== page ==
10/08/2019 | News release | Distributed by Public on 10/08/2019 12:03
Hoteliers have a responsibility to ensure that their customer's personal data and payment information is handled properly and securely. Failure to do so can risk the exposure of that private data into the wrong hands, in the event of a system security breach. In order to reduce that risk and properly protect customer information, the Payment Card Industry Security Standards Council (also known as the PCI SSC) was established by five main credit companies: Visa, Mastercard, American Express, Discover and JCB.
The PCI SSC has mandated a minimum safety standard across the industry in regards to how payment information is captured, sent, processed and stored. This Payment Card Industry Data Security Standard (PCI DSS) was originally released in December 2004, and as of February 2018, PCI DSS 3.2 is the newest version that must be adopted by all organizations that process payment transactions.
Any organization that stores, processes or transmits cardholder data must adhere to the most current version of the PCI DSS, regardless of the size of their organization or transaction volume. This includes organizations who process payment transactions in person, over the phone or mail, or via ecommerce.
The standards are strict, but are designed to protect cardholders and their personal and financial information, as well as the organization that is processing the transactions.
The PCI DSS specifies twelve requirements, which are organized into six 'control objective' groups:
While each updated version of the PCI DSS has different sub-requirements under each of these control objectives, the twelve main requirements have not changed since the standard was initially launched, and are summarized below:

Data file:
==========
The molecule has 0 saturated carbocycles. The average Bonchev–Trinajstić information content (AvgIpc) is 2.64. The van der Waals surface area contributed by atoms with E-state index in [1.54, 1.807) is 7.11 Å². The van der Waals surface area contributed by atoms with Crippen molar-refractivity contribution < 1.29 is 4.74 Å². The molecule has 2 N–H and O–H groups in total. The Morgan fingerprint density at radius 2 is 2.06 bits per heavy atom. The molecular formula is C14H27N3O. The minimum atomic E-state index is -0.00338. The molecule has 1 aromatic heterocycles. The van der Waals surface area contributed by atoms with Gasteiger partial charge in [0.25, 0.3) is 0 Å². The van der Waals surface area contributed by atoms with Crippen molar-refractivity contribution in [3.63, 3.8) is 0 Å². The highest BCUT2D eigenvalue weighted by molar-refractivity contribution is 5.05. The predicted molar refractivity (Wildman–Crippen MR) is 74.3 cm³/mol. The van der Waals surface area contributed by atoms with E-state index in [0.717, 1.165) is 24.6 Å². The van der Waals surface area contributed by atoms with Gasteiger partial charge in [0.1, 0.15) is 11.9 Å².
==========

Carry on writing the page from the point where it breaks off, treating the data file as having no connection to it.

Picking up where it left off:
There are four levels of PCI Compliance based on an organization's annual transaction volume, as well as their level of risk (which is assessed by the payment brands, like Visa or Mastercard, who, in addition to the PCI DSS requirements, also each have their own compliance requirements as well).
If you accept or process payment cards, PCI DSS requirements apply to your organization. However, because smaller merchants often have simpler environments and potentially fewer systems at risk, their PCI DSS compliance requirements may be reduced and formal validation may not be mandatory. Compliance validation and reporting requirements specifically for smaller merchants will need to be confirmed by their merchant bank or the payment brand they work with (ie: Visa, Mastercard, etc.).
Non-compliance to the PCI DSS requirements may result in substantial financial penalties (ranging from $5,000 to $100,000 per month), which are applicable even to small merchants. But more importantly, non-compliance may mean an organization and its systems and customers are at a security risk, which could have even more substantial repercussions.
Following PCI DSS can help you to ensure your systems are and remain secure and protected.
Merchants can complete a Self-Assessment Questionnaire (SAQ) which is a self-validation tool to assess security for cardholder data. Additionally, it's important for hoteliers to work with PMS or Payment Solution tools which are already certified as PCI DSS compliant and who can provide an Attestation of Compliance (AOC).
Security is essential in today's sensitive breach environment. Keep your hotel PCI compliant and your guests safe with the RoomKeyPMS Payments solution. Contact our team today to book a demo and protect your hotel and guests.
Photo Credit: Rupixen on Unsplash